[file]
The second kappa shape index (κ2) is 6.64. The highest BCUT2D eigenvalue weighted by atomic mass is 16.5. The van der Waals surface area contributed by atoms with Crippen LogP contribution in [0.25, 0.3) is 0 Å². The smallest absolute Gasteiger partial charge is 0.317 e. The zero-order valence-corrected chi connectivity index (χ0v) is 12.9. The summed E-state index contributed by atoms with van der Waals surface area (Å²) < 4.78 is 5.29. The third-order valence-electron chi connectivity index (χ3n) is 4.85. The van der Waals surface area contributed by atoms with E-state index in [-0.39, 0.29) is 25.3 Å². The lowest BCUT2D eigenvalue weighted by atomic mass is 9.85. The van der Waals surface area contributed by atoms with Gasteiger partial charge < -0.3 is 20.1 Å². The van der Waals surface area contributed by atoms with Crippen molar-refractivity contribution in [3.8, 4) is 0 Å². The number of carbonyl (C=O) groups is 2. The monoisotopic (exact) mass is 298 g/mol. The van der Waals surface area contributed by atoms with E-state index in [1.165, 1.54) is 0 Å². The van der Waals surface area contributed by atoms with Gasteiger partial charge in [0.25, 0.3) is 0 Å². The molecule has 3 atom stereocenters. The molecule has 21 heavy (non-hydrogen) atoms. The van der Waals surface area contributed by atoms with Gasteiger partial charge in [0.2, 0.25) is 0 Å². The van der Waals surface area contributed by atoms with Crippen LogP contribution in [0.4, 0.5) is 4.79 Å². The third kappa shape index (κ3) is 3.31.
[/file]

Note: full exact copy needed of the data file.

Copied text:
The second kappa shape index (κ2) is 6.64. The highest BCUT2D eigenvalue weighted by atomic mass is 16.5. The van der Waals surface area contributed by atoms with Crippen LogP contribution in [0.25, 0.3) is 0 Å². The smallest absolute Gasteiger partial charge is 0.317 e. The zero-order valence-corrected chi connectivity index (χ0v) is 12.9. The summed E-state index contributed by atoms with van der Waals surface area (Å²) < 4.78 is 5.29. The third-order valence-electron chi connectivity index (χ3n) is 4.85. The van der Waals surface area contributed by atoms with E-state index in [-0.39, 0.29) is 25.3 Å². The lowest BCUT2D eigenvalue weighted by atomic mass is 9.85. The van der Waals surface area contributed by atoms with Gasteiger partial charge < -0.3 is 20.1 Å². The van der Waals surface area contributed by atoms with Crippen molar-refractivity contribution in [3.8, 4) is 0 Å². The number of carbonyl (C=O) groups is 2. The monoisotopic (exact) mass is 298 g/mol. The van der Waals surface area contributed by atoms with E-state index in [1.165, 1.54) is 0 Å². The van der Waals surface area contributed by atoms with Gasteiger partial charge in [0.25, 0.3) is 0 Å². The molecule has 3 atom stereocenters. The molecule has 21 heavy (non-hydrogen) atoms. The van der Waals surface area contributed by atoms with Gasteiger partial charge in [0.2, 0.25) is 0 Å². The van der Waals surface area contributed by atoms with Crippen LogP contribution in [0.4, 0.5) is 4.79 Å². The third kappa shape index (κ3) is 3.31.